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What is a HMO?

What Classifies as a HMO?

In the UK, a house in multiple occupation (HMO) is a type of rental property where three or more people who are not from one “household” share common facilities, such as a kitchen or bathroom.

The definition of a “household” varies slightly depending on the specific legislation in the area, but it usually includes members of the same family, married or cohabiting couples, and those in certain types of relationships (e.g. same-sex couples).

Under the Housing Act 2004, a property is classified as an HMO if it meets the following criteria:

  1. It is rented to three or more tenants who form two or more households.
  2. The tenants share at least

Do HMO's Need Different Tenancy Contracts?

in the UK, HMOs generally require different tenancy agreements than other types of rental properties. This is because HMOs have different legal requirements that must be met, both in terms of the property itself and the rights of the tenants.

HMO tenancy agreements typically include clauses that address issues such as the sharing of common areas (such as kitchens and bathrooms), the payment of utilities and other expenses, and the responsibilities of tenants in maintaining the property

What Legal Requirements Apply to a HMO?

There are several legal requirements that apply to houses in multiple occupation (HMOs). These include:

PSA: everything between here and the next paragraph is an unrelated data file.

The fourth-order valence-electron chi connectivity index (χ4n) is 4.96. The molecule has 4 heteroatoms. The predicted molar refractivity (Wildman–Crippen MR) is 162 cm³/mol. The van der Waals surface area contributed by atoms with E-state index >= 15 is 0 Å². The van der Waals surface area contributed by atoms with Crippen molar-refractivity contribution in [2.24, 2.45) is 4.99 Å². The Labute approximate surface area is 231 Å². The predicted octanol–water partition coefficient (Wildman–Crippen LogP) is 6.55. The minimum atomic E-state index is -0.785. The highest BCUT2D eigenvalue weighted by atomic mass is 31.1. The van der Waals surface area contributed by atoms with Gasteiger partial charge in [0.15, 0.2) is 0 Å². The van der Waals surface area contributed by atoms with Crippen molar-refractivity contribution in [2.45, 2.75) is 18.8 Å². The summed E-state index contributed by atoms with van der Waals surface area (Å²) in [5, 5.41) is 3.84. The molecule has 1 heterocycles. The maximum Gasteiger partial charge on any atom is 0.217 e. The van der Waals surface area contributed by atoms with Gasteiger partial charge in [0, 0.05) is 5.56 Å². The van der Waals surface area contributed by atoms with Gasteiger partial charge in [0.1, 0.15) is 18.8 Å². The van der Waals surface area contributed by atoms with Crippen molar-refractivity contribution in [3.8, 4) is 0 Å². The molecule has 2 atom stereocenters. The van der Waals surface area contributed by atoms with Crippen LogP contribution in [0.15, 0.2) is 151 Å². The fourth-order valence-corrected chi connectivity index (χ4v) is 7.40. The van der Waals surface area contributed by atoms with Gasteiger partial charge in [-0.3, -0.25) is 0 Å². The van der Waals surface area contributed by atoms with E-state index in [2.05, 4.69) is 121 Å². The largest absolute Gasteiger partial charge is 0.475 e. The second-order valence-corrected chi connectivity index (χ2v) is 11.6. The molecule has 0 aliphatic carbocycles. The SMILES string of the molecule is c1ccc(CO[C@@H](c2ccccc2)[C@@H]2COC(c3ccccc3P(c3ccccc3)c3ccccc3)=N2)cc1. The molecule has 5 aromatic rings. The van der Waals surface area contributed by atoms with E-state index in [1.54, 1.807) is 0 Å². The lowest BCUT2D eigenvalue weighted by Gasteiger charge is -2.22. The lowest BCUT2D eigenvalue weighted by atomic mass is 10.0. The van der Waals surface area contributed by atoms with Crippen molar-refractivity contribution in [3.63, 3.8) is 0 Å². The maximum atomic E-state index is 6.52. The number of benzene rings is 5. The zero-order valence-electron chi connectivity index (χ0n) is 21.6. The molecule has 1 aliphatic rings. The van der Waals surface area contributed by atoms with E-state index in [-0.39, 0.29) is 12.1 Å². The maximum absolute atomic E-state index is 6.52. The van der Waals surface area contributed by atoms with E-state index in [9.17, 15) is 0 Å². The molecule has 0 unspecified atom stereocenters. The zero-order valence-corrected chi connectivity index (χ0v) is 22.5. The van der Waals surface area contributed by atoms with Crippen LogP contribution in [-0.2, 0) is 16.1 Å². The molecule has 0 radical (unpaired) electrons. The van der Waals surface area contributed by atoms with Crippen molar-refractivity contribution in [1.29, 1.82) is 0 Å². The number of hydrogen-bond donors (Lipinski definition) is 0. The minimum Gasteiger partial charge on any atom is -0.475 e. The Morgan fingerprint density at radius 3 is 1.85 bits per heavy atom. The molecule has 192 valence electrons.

1. Licensing: In many areas, HMOs are required to be licensed by the local council. The exact requirements for licensing vary depending on the area, but typically include safety and amenity standards for the property, as well as conditions for the management of the property.

  2. Fire safety: HMOs are subject to specific fire safety regulations, including the provision of fire alarms, fire doors, and emergency lighting. The regulations also require regular inspections and testing of fire safety equipment.

  3. Gas safety: If the HMO has gas appliances, the landlord must have a gas safety inspection conducted every 12 months by a Gas Safe registered engineer.

  4. Electrical safety: HMOs must have regular electrical safety inspections conducted by a qualified electrician.

  5. Amenities: HMOs must have adequate facilities for cooking, washing, and toilet use. The exact requirements for amenities depend on the number of occupants and the size of the property.

  6. Management standards: Landlords of HMOs must comply with various management standards, such as ensuring that the property is kept in a good state of repair and responding promptly to tenants’ complaints.

  7. Tenant safety: Landlords of HMOs have a duty to ensure the safety of their tenants, including protecting them from hazards such as damp, mould, and vermin.

The specific legal requirements for HMOs can vary depending on the location and size of the property, so it’s important for landlords to check the relevant regulations and requirements in their area.

Speak To CP Law Associates

CP Law Associates landlord and tenant lawyers provide a free initial consultation and can provide you with advice when it comes to renting out a HMO. Book a free initial consultation below. 

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